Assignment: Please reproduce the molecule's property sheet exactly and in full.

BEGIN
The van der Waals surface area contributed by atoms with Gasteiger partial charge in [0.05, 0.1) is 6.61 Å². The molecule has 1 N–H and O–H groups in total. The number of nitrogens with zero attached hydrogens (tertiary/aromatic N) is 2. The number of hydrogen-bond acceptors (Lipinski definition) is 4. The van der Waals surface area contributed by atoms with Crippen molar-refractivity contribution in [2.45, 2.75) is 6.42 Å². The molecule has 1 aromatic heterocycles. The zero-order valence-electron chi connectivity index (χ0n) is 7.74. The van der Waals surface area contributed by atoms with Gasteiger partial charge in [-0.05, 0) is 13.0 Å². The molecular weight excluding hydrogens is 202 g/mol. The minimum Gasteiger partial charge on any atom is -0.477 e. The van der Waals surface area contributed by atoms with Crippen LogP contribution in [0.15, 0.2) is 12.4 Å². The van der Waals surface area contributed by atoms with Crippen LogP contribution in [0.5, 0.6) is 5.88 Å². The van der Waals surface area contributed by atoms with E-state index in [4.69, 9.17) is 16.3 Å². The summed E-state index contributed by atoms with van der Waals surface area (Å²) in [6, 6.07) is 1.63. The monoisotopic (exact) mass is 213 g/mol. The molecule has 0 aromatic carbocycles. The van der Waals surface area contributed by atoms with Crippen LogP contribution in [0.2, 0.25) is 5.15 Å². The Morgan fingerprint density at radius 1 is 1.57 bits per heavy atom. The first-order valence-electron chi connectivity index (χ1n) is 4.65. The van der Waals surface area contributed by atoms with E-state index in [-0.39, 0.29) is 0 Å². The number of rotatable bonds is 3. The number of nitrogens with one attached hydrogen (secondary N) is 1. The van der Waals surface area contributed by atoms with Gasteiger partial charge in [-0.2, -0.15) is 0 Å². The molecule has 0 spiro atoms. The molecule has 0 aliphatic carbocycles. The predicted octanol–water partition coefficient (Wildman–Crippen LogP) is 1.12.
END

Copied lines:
The van der Waals surface area contributed by atoms with Gasteiger partial charge in [0.05, 0.1) is 6.61 Å². The molecule has 1 N–H and O–H groups in total. The number of nitrogens with zero attached hydrogens (tertiary/aromatic N) is 2. The number of hydrogen-bond acceptors (Lipinski definition) is 4. The van der Waals surface area contributed by atoms with Crippen molar-refractivity contribution in [2.45, 2.75) is 6.42 Å². The molecule has 1 aromatic heterocycles. The zero-order valence-electron chi connectivity index (χ0n) is 7.74. The van der Waals surface area contributed by atoms with Gasteiger partial charge in [-0.05, 0) is 13.0 Å². The molecular weight excluding hydrogens is 202 g/mol. The minimum Gasteiger partial charge on any atom is -0.477 e. The van der Waals surface area contributed by atoms with Crippen LogP contribution in [0.15, 0.2) is 12.4 Å². The van der Waals surface area contributed by atoms with Crippen LogP contribution in [0.5, 0.6) is 5.88 Å². The van der Waals surface area contributed by atoms with E-state index in [4.69, 9.17) is 16.3 Å². The summed E-state index contributed by atoms with van der Waals surface area (Å²) in [6, 6.07) is 1.63. The monoisotopic (exact) mass is 213 g/mol. The molecule has 0 aromatic carbocycles. The van der Waals surface area contributed by atoms with Crippen LogP contribution in [0.2, 0.25) is 5.15 Å². The Morgan fingerprint density at radius 1 is 1.57 bits per heavy atom. The first-order valence-electron chi connectivity index (χ1n) is 4.65. The van der Waals surface area contributed by atoms with E-state index in [-0.39, 0.29) is 0 Å². The number of rotatable bonds is 3. The number of nitrogens with one attached hydrogen (secondary N) is 1. The van der Waals surface area contributed by atoms with Gasteiger partial charge in [-0.2, -0.15) is 0 Å². The molecule has 0 spiro atoms. The molecule has 0 aliphatic carbocycles. The predicted octanol–water partition coefficient (Wildman–Crippen LogP) is 1.12.